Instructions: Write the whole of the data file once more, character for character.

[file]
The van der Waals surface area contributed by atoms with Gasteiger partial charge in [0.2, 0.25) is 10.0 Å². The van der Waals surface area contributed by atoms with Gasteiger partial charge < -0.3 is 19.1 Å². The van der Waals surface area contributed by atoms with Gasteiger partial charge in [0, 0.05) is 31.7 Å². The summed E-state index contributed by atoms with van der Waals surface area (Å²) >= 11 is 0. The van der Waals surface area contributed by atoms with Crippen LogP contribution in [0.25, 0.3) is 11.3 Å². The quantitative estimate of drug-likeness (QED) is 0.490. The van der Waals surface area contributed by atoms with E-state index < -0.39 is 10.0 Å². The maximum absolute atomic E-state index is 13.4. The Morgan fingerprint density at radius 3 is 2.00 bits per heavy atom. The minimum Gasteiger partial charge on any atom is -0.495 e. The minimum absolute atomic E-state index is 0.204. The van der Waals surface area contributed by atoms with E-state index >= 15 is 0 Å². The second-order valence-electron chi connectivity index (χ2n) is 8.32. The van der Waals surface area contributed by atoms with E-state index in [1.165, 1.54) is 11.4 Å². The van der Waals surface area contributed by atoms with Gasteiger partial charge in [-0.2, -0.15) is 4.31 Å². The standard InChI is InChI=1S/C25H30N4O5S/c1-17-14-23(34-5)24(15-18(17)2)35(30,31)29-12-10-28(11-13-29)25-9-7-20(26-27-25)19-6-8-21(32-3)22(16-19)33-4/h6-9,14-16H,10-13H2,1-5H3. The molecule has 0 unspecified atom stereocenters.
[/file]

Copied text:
The van der Waals surface area contributed by atoms with Gasteiger partial charge in [0.2, 0.25) is 10.0 Å². The van der Waals surface area contributed by atoms with Gasteiger partial charge < -0.3 is 19.1 Å². The van der Waals surface area contributed by atoms with Gasteiger partial charge in [0, 0.05) is 31.7 Å². The summed E-state index contributed by atoms with van der Waals surface area (Å²) >= 11 is 0. The van der Waals surface area contributed by atoms with Crippen LogP contribution in [0.25, 0.3) is 11.3 Å². The quantitative estimate of drug-likeness (QED) is 0.490. The van der Waals surface area contributed by atoms with E-state index < -0.39 is 10.0 Å². The maximum absolute atomic E-state index is 13.4. The Morgan fingerprint density at radius 3 is 2.00 bits per heavy atom. The minimum Gasteiger partial charge on any atom is -0.495 e. The minimum absolute atomic E-state index is 0.204. The van der Waals surface area contributed by atoms with E-state index >= 15 is 0 Å². The second-order valence-electron chi connectivity index (χ2n) is 8.32. The van der Waals surface area contributed by atoms with E-state index in [1.165, 1.54) is 11.4 Å². The van der Waals surface area contributed by atoms with Gasteiger partial charge in [-0.2, -0.15) is 4.31 Å². The standard InChI is InChI=1S/C25H30N4O5S/c1-17-14-23(34-5)24(15-18(17)2)35(30,31)29-12-10-28(11-13-29)25-9-7-20(26-27-25)19-6-8-21(32-3)22(16-19)33-4/h6-9,14-16H,10-13H2,1-5H3. The molecule has 0 unspecified atom stereocenters.